LONDON -- Officials in U.S. President Barack Obama's administration are drafting a letter to Iran from the president aimed at unfreezing relations and opening the way for direct talks, Britain's Guardian newspaper reported on Thursday.
The U.S. State Department has been working on drafts of the letter since Obama was elected last November, the report said. It was a response to a letter of congratulations sent by Iranian President Mahmoud Ahmadinejad after Obama's poll victory.
The letter gives assurances that Washington does not want to overthrow the Iranian administration, but instead seeks changes in its behavior, the paper said. It would be addressed to the Iranian people and sent directly to Supreme Leader Ayatollah Ali Khamenei, or released as an open letter.
In Washington, a State Department official said the policy on Iran was under review and declined to comment on whether a letter was possibly being prepared to send to the Iranians.
"No decision on any specific policy initiative has yet been decided by the State Department," said the official, who spoke on condition of anonymity.
Obama has said he was prepared to extend a hand of peace to Iran if it "unclenched its fist," a break with the hardline policy of his predecessor George W.Bush who branded Iran as part of an "axis of evil."
Iran said on Wednesday it would welcome Obama's change of policy if it involved a withdrawal of U.S. troops from abroad and an apology for past "crimes" against Tehran.
The Guardian said the letter was being considered by Secretary of State Hillary Clinton as part of the review of U.S. policy on Iran. A decision on sending it was not expected until the review was complete.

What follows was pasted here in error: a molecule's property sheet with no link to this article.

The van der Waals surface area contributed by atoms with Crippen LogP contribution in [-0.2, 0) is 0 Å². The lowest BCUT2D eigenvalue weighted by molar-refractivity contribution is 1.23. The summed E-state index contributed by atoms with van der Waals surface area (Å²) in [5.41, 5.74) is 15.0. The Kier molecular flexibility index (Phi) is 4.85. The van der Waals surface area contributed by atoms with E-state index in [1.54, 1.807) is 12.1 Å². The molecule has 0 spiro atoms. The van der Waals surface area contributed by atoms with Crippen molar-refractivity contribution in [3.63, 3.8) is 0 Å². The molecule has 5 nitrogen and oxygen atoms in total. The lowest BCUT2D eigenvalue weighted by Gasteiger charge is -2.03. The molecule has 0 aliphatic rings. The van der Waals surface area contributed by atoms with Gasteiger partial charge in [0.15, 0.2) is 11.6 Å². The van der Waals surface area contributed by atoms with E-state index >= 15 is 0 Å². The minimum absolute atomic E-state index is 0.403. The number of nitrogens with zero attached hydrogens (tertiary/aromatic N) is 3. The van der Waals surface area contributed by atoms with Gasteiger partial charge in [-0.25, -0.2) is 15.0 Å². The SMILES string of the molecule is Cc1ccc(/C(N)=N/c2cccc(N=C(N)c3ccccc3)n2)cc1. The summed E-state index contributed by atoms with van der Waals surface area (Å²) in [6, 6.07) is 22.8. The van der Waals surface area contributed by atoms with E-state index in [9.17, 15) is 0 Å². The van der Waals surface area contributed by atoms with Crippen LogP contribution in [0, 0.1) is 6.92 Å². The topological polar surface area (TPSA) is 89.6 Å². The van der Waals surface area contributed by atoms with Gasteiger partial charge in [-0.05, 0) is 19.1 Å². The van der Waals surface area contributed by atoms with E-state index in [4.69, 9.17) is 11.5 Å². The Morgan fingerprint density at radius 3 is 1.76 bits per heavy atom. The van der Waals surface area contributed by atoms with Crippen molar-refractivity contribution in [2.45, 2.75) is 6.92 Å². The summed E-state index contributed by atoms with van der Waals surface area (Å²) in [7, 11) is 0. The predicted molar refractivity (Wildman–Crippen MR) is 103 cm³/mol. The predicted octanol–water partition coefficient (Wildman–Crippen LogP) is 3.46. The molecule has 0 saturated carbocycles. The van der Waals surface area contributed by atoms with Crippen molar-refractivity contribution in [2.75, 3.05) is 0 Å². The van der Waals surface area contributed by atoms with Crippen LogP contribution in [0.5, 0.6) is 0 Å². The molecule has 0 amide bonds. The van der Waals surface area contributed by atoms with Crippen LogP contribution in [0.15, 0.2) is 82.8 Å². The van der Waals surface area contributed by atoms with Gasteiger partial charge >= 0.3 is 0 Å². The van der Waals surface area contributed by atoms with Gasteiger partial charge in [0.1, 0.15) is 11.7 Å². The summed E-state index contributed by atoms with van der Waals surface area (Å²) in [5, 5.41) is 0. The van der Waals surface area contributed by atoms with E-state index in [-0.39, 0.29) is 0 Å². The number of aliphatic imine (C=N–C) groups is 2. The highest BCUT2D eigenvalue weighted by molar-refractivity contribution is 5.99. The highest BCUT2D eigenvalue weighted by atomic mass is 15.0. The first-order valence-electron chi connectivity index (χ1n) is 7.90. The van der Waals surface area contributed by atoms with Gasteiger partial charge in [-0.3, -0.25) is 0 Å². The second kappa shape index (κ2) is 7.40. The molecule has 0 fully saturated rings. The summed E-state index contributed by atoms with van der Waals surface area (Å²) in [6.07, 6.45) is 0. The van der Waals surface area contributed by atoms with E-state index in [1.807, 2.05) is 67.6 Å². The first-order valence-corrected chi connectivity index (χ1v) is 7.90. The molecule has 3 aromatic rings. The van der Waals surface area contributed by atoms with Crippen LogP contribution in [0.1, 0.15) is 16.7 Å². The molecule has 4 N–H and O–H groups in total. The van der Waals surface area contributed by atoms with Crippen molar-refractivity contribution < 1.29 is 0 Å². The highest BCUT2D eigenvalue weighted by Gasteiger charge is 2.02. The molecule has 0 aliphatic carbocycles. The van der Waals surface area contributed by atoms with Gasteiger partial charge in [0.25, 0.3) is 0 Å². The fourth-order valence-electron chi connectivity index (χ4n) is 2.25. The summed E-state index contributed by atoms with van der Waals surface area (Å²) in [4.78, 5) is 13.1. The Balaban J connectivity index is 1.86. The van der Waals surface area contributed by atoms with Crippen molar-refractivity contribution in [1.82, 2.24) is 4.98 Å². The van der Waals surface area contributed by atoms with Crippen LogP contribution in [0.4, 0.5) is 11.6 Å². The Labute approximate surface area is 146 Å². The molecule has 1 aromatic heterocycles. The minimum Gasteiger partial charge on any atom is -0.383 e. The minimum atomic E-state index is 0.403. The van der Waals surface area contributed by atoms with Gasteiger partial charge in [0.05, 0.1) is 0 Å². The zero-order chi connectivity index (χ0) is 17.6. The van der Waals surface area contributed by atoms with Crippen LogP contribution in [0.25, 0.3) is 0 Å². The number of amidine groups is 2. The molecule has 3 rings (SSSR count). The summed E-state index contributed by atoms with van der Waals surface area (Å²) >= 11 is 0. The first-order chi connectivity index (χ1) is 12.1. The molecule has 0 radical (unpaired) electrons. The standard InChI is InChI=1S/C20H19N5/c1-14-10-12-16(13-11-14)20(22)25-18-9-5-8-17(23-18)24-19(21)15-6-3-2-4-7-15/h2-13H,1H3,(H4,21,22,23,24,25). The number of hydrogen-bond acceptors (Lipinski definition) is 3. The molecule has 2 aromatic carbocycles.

The United States broke off diplomatic ties with Iran after students seized the U.S. embassy in Tehran following the 1979 revolution.
U.S. suspicions that Iran was trying to develop a nuclear weapon and the presence of thousands of U.S. troops in neighboring Iraq have been the main hurdles to rebuilding relations in recent years.
The new U.S. administration has said Obama would pursue direct talks with Tehran but has also warned Iran to expect more pressure if it did not meet a U.N. Security Council demand to halt sensitive nuclear work on uranium enrichment.
Aliakbar Javanfekr, a close aide to Ahmadinejad, told Reuters on Wednesday that Iran would not curtail its nuclear work, but left open the possibility of closer ties.
"Our fist and arms are open to those (American officials) who use wisdom to compensate for America's mistakes in the past 30 years. America should take practical steps to respect others' rights," Javanfekr said.
"I believe that Mr. Ahmadinejad's message to congratulate Obama should be considered as an unclenched fist and as a cooperation hand extended to him. Of course we are waiting for Obama to respond to President Ahmadinejad's letter to prove that he believes in diplomatic respect."
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